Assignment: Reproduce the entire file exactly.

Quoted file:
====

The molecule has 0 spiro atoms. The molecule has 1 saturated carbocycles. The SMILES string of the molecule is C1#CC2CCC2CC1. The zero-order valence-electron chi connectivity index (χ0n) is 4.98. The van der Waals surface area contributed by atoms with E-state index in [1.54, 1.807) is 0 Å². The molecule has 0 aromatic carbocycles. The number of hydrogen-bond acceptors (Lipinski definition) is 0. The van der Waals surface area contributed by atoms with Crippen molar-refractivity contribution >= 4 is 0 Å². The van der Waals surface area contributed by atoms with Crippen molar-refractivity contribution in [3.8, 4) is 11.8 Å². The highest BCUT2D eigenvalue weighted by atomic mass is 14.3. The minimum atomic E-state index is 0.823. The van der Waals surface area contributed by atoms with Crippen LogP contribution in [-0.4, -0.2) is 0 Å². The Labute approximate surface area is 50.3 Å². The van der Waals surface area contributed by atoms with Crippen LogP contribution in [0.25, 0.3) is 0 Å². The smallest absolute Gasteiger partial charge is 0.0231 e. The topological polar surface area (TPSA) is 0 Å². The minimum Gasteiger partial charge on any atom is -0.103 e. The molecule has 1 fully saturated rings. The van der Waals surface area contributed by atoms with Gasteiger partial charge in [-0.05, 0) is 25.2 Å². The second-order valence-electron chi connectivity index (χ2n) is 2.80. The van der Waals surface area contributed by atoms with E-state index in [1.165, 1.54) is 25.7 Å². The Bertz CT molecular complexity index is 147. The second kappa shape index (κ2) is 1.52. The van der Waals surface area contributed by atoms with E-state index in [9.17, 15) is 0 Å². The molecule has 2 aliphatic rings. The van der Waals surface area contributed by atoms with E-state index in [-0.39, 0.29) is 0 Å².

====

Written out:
The molecule has 0 spiro atoms. The molecule has 1 saturated carbocycles. The SMILES string of the molecule is C1#CC2CCC2CC1. The zero-order valence-electron chi connectivity index (χ0n) is 4.98. The van der Waals surface area contributed by atoms with E-state index in [1.54, 1.807) is 0 Å². The molecule has 0 aromatic carbocycles. The number of hydrogen-bond acceptors (Lipinski definition) is 0. The van der Waals surface area contributed by atoms with Crippen molar-refractivity contribution >= 4 is 0 Å². The van der Waals surface area contributed by atoms with Crippen molar-refractivity contribution in [3.8, 4) is 11.8 Å². The highest BCUT2D eigenvalue weighted by atomic mass is 14.3. The minimum atomic E-state index is 0.823. The van der Waals surface area contributed by atoms with Crippen LogP contribution in [-0.4, -0.2) is 0 Å². The Labute approximate surface area is 50.3 Å². The van der Waals surface area contributed by atoms with Crippen LogP contribution in [0.25, 0.3) is 0 Å². The smallest absolute Gasteiger partial charge is 0.0231 e. The topological polar surface area (TPSA) is 0 Å². The minimum Gasteiger partial charge on any atom is -0.103 e. The molecule has 1 fully saturated rings. The van der Waals surface area contributed by atoms with Gasteiger partial charge in [-0.05, 0) is 25.2 Å². The second-order valence-electron chi connectivity index (χ2n) is 2.80. The van der Waals surface area contributed by atoms with E-state index in [1.165, 1.54) is 25.7 Å². The Bertz CT molecular complexity index is 147. The second kappa shape index (κ2) is 1.52. The van der Waals surface area contributed by atoms with E-state index in [9.17, 15) is 0 Å². The molecule has 2 aliphatic rings. The van der Waals surface area contributed by atoms with E-state index in [-0.39, 0.29) is 0 Å².